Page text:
A study by researchers at the Department of Energy's Lawrence Berkeley National Laboratory suggests that if every building in California had a "cool" roof by 2050, they would help protect urbanites from the consequences of dangerous heatwaves.

Coating roofs white or installing sunlight-reflecting tiles in urban clusters could be one solution, according to the researchers.

Reflective roofs could bring down heat wave exposures, researchers said. Credit: Lawrence Berkeley National LabReflective roofs could bring down heat wave exposures, researchers said. Credit: Lawrence Berkeley National LabThe researchers predict that heatwaves are likely to become two to 10 times more frequent across California by the middle of the century. They said that if cool roofs were in the San Francisco Bay Area, Los Angeles, San Diego and Sacramento the reflective roofs could bring down heatwave exposures (defined as each time a person experiences a heatwave) by 35 million each year, compared to an estimated 80 million heatwave cases in 2050 with no increase in cool roof adoption.

"Urban spaces are a small fraction of the globe, but they are where most people live," said Pouya Vahmani, a postdoctoral research fellow in Berkeley Lab's Climate and Ecosystem Sciences Division and lead author of the study. "If we're able to cool those areas even a little bit, it can have a huge impact on health and roll back significant impacts of climate change."

The study, "Interacting implications of climate change, population dynamics, and urban heat mitigation for future exposure to heat extremes," was published in the journal Environmental Research Letters.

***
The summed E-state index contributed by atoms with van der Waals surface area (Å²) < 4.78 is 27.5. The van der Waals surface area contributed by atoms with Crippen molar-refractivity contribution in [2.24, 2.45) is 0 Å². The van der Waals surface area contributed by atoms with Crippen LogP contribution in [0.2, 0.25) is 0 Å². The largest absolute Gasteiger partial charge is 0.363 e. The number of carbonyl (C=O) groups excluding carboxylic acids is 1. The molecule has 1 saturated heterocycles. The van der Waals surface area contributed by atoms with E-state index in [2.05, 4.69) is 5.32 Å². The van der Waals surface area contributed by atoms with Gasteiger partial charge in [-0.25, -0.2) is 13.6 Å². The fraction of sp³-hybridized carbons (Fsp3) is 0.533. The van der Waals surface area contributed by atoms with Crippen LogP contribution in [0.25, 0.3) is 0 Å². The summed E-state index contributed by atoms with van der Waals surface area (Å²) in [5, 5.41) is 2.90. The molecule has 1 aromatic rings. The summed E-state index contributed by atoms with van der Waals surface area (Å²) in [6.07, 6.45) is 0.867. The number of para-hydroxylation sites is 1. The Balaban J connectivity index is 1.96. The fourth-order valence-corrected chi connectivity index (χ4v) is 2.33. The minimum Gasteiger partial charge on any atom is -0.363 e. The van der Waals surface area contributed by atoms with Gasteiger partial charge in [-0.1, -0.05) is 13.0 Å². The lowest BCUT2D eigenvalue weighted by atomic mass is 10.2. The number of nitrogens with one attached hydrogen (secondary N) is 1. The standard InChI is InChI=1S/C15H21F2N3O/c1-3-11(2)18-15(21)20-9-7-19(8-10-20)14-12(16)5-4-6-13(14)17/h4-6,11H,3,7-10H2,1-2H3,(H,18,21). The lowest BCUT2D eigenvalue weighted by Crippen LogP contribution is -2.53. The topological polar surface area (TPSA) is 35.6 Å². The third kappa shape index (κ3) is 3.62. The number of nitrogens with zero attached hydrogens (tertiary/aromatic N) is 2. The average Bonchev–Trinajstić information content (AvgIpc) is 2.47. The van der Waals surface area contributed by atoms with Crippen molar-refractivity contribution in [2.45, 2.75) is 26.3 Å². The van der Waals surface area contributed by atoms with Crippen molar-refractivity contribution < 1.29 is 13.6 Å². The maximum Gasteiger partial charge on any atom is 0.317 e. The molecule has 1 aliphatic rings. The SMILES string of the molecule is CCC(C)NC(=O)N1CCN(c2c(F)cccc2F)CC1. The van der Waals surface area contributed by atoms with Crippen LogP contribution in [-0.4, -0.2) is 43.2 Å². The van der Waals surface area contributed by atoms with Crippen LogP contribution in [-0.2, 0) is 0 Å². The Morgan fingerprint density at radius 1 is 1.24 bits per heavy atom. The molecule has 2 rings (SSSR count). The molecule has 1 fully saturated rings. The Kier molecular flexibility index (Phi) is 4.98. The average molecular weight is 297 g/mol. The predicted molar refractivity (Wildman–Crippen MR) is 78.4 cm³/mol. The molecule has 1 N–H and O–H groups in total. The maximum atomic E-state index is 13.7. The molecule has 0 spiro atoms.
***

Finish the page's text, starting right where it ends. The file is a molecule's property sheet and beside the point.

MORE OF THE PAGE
Cool walls

An earlier study by Berkeley Lab modeled several different types and ages of homes, retail stores and office buildings in cities across the U.S. It found that sunlight-reflecting “cool” exterior walls can save as much or more energy as sunlight-reflecting cool roofs.

Cool walls are generally considered to have a higher-than-average solar reflectance. That means they reflect a higher fraction of incoming sunlight than average exterior walls. Cool walls also have high thermal emittance, which means they can efficiently release absorbed heat.

Walls receive less intense sunlight than roofs, but also tend to be less insulated. Across most of the U.S., roughly 40% to 60% of all buildings were built before 1980, when building codes generally specified less wall insulation than is required today. As a result, cool-wall savings in older buildings could be three to six times greater than for new buildings, the study said.

The Berkeley researchers said that repainting the exterior walls of pre-1980 buildings with cool paint is not difficult to do, as many light-colored cool paints can be found in local home supply stores.

Vulnerable to heatwaves

The cool roof research said that city dwellers are vulnerable to a heat wave's negative effects due to the urban heat island effect in which air temperatures spike several degrees higher in cities than in surrounding vegetated areas. Built surfaces readily absorb daytime heat and release it at night, keeping cities warmer overnight. When nighttime temperatures remain elevated, human bodies work hard to cool down and recover from the day's heat. In summer, when urban heat island effects peak, human health can be compromised.

The research study found that heatwaves with air temperatures exceeding 35 degrees Celsius (95 degrees Fahrenheit) and lasting at least three consecutive days become two to 10 times more frequent under future climate scenarios.

Alongside reduced exposure to heat waves and associated health risks, the study predicted that widespread adoption of cool roofs could cut energy demands by reducing air conditioning use.